To declare a type library, use the <METADATA> tag in your .asp file or Global.asa file. For example, to declare the ADO type library, use the following statements:

<!--METADATA NAME="Microsoft ActiveX Data Objects 2.5 Library" TYPE="TypeLib" UUID="{00000205-0000-0010-8000-00AA006D2EA4}"--> 

Or, rather than referring to the type library's universal unique indentifier (UUID), you can also refer to the type library by file path:

<!-- METADATA TYPE="typelib" FILE="c:\program files\common files\system\ado\msado15.dll"--> 

You can then use ADO constants in the .asp file where you declared the type library, or in an .asp file residing to an application containing a Global.asa file with the ADO type library declaration. In the following example, adOpenKeyset and adLockOptimistic are ADO constants:

  'Create and Open Recordset Object. 
  Set rstCustomerList = Server.CreateObject("ADODB.Recordset") 

  rstCustomerList.ActiveConnection = cnnPubs 
  rstCustomerList.CursorType = adOpenKeyset 
  rstCustomerList.LockType = adLockOptimistic 

The following table lists commonly used type libraries and UUIDs:

Type Library


Microsoft ActiveX Data Objects 2.5 Library


Microsoft CDO 1.2 Library for Windows 2000 Server


MSWC Advertisement Rotator Object Library


MSWC IIS Log Object Library


For reference information about the <METADATA> tag, see TypeLibrary Declarations.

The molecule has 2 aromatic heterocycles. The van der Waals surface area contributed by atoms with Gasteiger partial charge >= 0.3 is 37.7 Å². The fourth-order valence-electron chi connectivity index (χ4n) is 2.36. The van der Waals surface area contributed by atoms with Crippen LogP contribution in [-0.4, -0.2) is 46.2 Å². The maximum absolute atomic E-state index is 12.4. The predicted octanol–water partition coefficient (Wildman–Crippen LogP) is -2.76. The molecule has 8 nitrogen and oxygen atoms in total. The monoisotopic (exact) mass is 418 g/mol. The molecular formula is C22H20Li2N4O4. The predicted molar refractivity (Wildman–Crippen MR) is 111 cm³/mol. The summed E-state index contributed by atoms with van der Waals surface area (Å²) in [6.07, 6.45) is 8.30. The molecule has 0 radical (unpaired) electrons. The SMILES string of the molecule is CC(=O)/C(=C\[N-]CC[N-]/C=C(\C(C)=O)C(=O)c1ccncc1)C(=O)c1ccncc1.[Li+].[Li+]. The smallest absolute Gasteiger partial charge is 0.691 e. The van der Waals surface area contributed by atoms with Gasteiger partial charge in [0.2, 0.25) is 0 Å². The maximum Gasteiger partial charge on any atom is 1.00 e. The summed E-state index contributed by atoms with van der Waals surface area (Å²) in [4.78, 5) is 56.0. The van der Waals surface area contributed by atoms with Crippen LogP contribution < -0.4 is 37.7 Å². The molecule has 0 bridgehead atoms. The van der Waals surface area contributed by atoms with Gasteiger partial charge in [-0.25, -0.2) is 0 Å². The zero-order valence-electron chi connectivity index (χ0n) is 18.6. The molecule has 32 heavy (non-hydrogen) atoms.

In previous versions of ASP, some components provided constant definitions in files that had to be included in each ASP file that used those constants. The use of the #include directive to include constant definitions is still supported, but type libraries are generally easier to use and make your scripts more easily upgraded. Components might not provide constant definition files in future releases of ASP.


Using the <METADATA> tag rather than the #include directive may improve the performance of your Web application.

You can define your own constants. In VBScript, use the Const statement. In JScript, you can the var statement to assign a constant value to variable. If you want to use your constants on more than one .asp file, put the definitions in a separate file and include them in each .asp file that uses the constants.